“Money is the root of all evil” explained

Everybody loves money. So what’s up with the biblical admonition that money is the root of all evil?

Turns out, the actual quote is “For the love of money is the root of all kinds of evil.” (Timothy 6:10)

Is it because of this biblical admonition, or is it because of some inherent dark side to money that society is so clearly conflicted about money?

This article provides some insight into the dark side of money that I hope can provide resolution to any conflicted feelings you might have about having or pursuing money, especially lots of it.

So let’s start with the good side of money.

The good side of money

So why do we need money?  Imagine what life would be like without money?

No one can produce everything they need or want by themselves.  Without money, we would have to somehow find people who have exactly what we need and who are willing to trade it for whatever we produce.

Being the inventive animal we are, humans responded to this problem with the inventions of banditry and money.  Both arguably very effective means of acquiring whatever you need to survive without having to trade the direct fruits of your labor.

Banditry has always been unpopular because one side of the exchange is always left decidedly dis-satisfied, but money—ah money—benefits us all.

With our invention of money, the problem of assessing value and bringing the right buyers and sellers together went away.  By using money as the medium of exchange, people could trade it for whatever they wanted.

No longer did they have to worry about finding someone who wanted exactly what they produced, because everyone could use money to trade for anything that was available to trade.

By greatly reducing the cost of transacting and by being universally accepted, money unleashed our productive and creative power.  Money even made life easier for bandits because one heist could now take care of many future legitimate transactions instead of having to rob and steal everything they needed.

Money is the necessary condition that makes possible the level of abundance and surplus that most of us enjoy in the Western world.

Unfortunately money also has a dark side.

The dark side of money

Every solution brings with it the seed of a new problem.  Cars brought pollution and congestion, fossil fuels brought wars and climate change.  Every groundbreaking technology brings with it the possibility of mis-use e.g. computers, nuclear technology, genetic engineering etc.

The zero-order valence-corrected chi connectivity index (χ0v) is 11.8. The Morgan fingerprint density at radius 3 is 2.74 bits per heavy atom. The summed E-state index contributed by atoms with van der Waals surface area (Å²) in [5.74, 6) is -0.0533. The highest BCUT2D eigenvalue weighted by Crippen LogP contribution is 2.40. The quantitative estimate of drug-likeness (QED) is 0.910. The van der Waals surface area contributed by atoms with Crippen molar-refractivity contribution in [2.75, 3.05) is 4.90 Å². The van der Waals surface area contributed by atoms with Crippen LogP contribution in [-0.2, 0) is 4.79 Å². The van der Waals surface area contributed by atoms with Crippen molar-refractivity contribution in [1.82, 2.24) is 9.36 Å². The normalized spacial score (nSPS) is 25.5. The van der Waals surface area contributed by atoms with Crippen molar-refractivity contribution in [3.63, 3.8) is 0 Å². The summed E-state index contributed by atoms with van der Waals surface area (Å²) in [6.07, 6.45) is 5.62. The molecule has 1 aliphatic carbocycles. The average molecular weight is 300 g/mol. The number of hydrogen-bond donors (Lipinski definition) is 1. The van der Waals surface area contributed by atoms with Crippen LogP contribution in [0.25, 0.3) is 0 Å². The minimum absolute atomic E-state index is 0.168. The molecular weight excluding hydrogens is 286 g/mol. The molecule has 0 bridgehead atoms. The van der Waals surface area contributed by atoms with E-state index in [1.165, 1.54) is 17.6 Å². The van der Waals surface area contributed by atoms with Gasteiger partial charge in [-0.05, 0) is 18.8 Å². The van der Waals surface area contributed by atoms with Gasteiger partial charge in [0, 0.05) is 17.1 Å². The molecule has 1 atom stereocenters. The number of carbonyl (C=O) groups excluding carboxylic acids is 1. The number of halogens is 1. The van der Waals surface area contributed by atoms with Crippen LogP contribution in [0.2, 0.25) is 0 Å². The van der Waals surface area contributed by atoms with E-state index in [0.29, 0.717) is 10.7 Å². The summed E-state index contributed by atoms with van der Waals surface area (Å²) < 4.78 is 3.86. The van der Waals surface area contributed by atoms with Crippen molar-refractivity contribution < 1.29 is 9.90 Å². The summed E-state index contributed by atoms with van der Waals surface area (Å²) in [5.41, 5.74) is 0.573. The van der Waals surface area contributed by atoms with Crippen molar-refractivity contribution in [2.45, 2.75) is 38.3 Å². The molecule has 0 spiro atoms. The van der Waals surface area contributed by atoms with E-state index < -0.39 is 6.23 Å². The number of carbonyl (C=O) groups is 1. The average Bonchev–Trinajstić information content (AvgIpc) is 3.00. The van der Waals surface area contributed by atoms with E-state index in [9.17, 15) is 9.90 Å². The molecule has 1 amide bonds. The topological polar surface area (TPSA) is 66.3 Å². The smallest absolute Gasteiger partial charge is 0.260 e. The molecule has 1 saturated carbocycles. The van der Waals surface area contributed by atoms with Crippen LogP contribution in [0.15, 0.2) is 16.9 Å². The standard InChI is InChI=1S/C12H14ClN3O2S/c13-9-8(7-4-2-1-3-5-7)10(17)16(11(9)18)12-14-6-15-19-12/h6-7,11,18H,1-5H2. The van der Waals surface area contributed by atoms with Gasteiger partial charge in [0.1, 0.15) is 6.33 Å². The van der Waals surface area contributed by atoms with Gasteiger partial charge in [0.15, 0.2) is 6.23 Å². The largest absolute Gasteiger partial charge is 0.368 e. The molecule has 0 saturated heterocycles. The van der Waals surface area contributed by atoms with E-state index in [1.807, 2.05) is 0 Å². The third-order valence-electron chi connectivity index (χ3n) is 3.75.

The dark side or problem with money is that it does its job so well as the universal medium of exchange and the means to assess value (through the intermediation of the marketplace) that we have come to regard it (money) as the source of value; that which produces what we desire.

We have come to believe that we can get whatever we want if we have money, even love, respect, admiration and happiness.

Money allows us to lose sight of the help being provided by real people to take care of our wants and needs.  Money makes us lose sight of the fact that it, money, is only a manifestation, a representation of people’s capacity to produce what other people value.

It is people’s capacity to produce what other people want that is the true source of value.  NOT MONEY!

But when people think that money is the source of value, they focus on money at the cost of all else, and a lot of unintended consequences occur.  This is what I think is meant by the “The love of money is the root of all kinds of evil.”
Here are some consequences of this mis-guided focus.

The unintended consequences of money’s dark side (the “evil”)

Feel free to let out a Dr. Evil “Boo ha ha ha ha ha … ” for each one.

We neglect Our Capacity to Produce Value

Like treating a symptom and not the cause of the disease, people give their attention to acquiring what represents value (money), and not on their capacity to produce value.  The proverb of the Golden Goose is apropos I think.

This is why people are quite happy to spend their time in meaningless jobs, doing mindless activities: because it gets them a paycheck at the end of the week.

The same phenomenon is at work with unions. Most are unwilling to adapt to change or even learn to adapt to change, because their focus is on providing guaranteed income for their members, not on the capacities of their members to produce value.

Whether you look at it with the wider scope of the economy or in a narrower scope of your workplace you will see this effect of people’s focus on money as the source of value: they are not developing their own capacities to produce value.

The focus on money separates us from other human beings

As long as we have it, there is no need to connect with others.  We can be rude, not keep our word and move around at work without producing anything of value because money is the only thing that matters, and the current system produces money for us.